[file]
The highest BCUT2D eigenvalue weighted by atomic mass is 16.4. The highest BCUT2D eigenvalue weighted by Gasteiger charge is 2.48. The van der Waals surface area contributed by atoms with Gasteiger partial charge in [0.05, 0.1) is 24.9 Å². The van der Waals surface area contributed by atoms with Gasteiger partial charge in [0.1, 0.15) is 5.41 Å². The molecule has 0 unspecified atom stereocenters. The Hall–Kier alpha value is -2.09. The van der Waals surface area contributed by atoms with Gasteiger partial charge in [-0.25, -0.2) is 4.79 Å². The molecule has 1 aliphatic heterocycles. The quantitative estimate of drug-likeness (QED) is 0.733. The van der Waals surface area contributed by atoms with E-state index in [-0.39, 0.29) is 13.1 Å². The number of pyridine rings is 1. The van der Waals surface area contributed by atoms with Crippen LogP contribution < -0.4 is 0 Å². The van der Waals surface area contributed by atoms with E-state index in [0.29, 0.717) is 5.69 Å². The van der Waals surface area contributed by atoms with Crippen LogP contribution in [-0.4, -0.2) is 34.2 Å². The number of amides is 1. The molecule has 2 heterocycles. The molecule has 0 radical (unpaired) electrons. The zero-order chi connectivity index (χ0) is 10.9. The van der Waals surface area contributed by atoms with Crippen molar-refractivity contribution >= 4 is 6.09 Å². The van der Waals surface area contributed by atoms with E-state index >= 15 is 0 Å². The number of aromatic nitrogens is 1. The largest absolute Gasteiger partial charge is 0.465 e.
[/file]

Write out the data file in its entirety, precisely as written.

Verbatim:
The highest BCUT2D eigenvalue weighted by atomic mass is 16.4. The highest BCUT2D eigenvalue weighted by Gasteiger charge is 2.48. The van der Waals surface area contributed by atoms with Gasteiger partial charge in [0.05, 0.1) is 24.9 Å². The van der Waals surface area contributed by atoms with Gasteiger partial charge in [0.1, 0.15) is 5.41 Å². The molecule has 0 unspecified atom stereocenters. The Hall–Kier alpha value is -2.09. The van der Waals surface area contributed by atoms with Gasteiger partial charge in [-0.25, -0.2) is 4.79 Å². The molecule has 1 aliphatic heterocycles. The quantitative estimate of drug-likeness (QED) is 0.733. The van der Waals surface area contributed by atoms with E-state index in [-0.39, 0.29) is 13.1 Å². The number of pyridine rings is 1. The van der Waals surface area contributed by atoms with Crippen LogP contribution < -0.4 is 0 Å². The van der Waals surface area contributed by atoms with E-state index in [0.29, 0.717) is 5.69 Å². The van der Waals surface area contributed by atoms with Crippen LogP contribution in [-0.4, -0.2) is 34.2 Å². The number of amides is 1. The molecule has 2 heterocycles. The molecule has 0 radical (unpaired) electrons. The zero-order chi connectivity index (χ0) is 10.9. The van der Waals surface area contributed by atoms with Crippen molar-refractivity contribution >= 4 is 6.09 Å². The van der Waals surface area contributed by atoms with E-state index >= 15 is 0 Å². The number of aromatic nitrogens is 1. The largest absolute Gasteiger partial charge is 0.465 e.